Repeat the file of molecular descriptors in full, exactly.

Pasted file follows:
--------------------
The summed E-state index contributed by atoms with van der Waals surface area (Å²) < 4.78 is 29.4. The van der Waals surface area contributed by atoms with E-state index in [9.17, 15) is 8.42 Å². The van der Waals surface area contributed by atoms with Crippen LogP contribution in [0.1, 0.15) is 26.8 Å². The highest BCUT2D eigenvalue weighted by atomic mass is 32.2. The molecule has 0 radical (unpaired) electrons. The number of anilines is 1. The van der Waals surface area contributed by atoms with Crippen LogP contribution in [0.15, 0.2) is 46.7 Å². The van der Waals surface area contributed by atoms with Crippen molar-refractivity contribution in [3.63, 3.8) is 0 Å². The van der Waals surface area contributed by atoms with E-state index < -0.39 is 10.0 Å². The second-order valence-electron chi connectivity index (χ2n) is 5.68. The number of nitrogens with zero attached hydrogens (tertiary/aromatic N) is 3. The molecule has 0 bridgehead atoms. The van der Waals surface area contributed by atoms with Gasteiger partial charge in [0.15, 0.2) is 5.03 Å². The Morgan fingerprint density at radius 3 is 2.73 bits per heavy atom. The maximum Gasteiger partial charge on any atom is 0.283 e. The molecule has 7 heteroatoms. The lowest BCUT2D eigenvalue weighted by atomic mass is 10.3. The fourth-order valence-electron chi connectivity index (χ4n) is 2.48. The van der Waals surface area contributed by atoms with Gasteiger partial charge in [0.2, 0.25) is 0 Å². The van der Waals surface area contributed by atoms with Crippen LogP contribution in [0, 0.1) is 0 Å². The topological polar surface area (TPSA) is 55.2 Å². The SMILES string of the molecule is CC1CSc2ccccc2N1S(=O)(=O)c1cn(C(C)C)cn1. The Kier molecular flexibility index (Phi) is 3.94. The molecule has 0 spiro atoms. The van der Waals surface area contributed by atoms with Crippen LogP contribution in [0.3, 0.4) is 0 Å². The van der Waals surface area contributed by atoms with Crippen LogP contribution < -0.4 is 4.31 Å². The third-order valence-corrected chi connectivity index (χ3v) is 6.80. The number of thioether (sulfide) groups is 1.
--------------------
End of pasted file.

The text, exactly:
The summed E-state index contributed by atoms with van der Waals surface area (Å²) < 4.78 is 29.4. The van der Waals surface area contributed by atoms with E-state index in [9.17, 15) is 8.42 Å². The van der Waals surface area contributed by atoms with Crippen LogP contribution in [0.1, 0.15) is 26.8 Å². The highest BCUT2D eigenvalue weighted by atomic mass is 32.2. The molecule has 0 radical (unpaired) electrons. The number of anilines is 1. The van der Waals surface area contributed by atoms with Crippen LogP contribution in [0.15, 0.2) is 46.7 Å². The van der Waals surface area contributed by atoms with Crippen molar-refractivity contribution in [3.63, 3.8) is 0 Å². The van der Waals surface area contributed by atoms with E-state index < -0.39 is 10.0 Å². The second-order valence-electron chi connectivity index (χ2n) is 5.68. The number of nitrogens with zero attached hydrogens (tertiary/aromatic N) is 3. The molecule has 0 bridgehead atoms. The van der Waals surface area contributed by atoms with Gasteiger partial charge in [0.15, 0.2) is 5.03 Å². The Morgan fingerprint density at radius 3 is 2.73 bits per heavy atom. The maximum Gasteiger partial charge on any atom is 0.283 e. The molecule has 7 heteroatoms. The lowest BCUT2D eigenvalue weighted by atomic mass is 10.3. The fourth-order valence-electron chi connectivity index (χ4n) is 2.48. The van der Waals surface area contributed by atoms with Gasteiger partial charge in [0.2, 0.25) is 0 Å². The van der Waals surface area contributed by atoms with Crippen LogP contribution in [0, 0.1) is 0 Å². The topological polar surface area (TPSA) is 55.2 Å². The SMILES string of the molecule is CC1CSc2ccccc2N1S(=O)(=O)c1cn(C(C)C)cn1. The Kier molecular flexibility index (Phi) is 3.94. The molecule has 0 spiro atoms. The van der Waals surface area contributed by atoms with Crippen LogP contribution in [0.3, 0.4) is 0 Å². The van der Waals surface area contributed by atoms with Crippen LogP contribution < -0.4 is 4.31 Å². The third-order valence-corrected chi connectivity index (χ3v) is 6.80. The number of thioether (sulfide) groups is 1.